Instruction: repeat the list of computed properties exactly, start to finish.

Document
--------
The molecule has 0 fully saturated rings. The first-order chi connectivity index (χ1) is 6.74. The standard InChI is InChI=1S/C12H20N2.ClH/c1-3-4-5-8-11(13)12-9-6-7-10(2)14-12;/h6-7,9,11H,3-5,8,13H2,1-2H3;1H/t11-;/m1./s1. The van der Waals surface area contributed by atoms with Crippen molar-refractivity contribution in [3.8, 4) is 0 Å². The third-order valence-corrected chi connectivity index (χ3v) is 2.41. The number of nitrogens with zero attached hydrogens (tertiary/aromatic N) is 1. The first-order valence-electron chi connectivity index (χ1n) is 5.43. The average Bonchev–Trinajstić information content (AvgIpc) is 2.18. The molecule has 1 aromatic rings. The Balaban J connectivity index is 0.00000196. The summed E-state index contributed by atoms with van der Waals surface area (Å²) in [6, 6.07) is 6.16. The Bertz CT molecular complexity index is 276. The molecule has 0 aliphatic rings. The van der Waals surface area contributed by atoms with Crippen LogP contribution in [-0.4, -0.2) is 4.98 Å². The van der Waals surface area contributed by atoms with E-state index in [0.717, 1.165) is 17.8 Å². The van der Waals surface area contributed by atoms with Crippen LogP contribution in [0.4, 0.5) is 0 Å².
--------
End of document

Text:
The molecule has 0 fully saturated rings. The first-order chi connectivity index (χ1) is 6.74. The standard InChI is InChI=1S/C12H20N2.ClH/c1-3-4-5-8-11(13)12-9-6-7-10(2)14-12;/h6-7,9,11H,3-5,8,13H2,1-2H3;1H/t11-;/m1./s1. The van der Waals surface area contributed by atoms with Crippen molar-refractivity contribution in [3.8, 4) is 0 Å². The third-order valence-corrected chi connectivity index (χ3v) is 2.41. The number of nitrogens with zero attached hydrogens (tertiary/aromatic N) is 1. The first-order valence-electron chi connectivity index (χ1n) is 5.43. The average Bonchev–Trinajstić information content (AvgIpc) is 2.18. The molecule has 1 aromatic rings. The Balaban J connectivity index is 0.00000196. The summed E-state index contributed by atoms with van der Waals surface area (Å²) in [6, 6.07) is 6.16. The Bertz CT molecular complexity index is 276. The molecule has 0 aliphatic rings. The van der Waals surface area contributed by atoms with Crippen LogP contribution in [-0.4, -0.2) is 4.98 Å². The van der Waals surface area contributed by atoms with E-state index in [0.717, 1.165) is 17.8 Å². The van der Waals surface area contributed by atoms with Crippen LogP contribution in [0.4, 0.5) is 0 Å².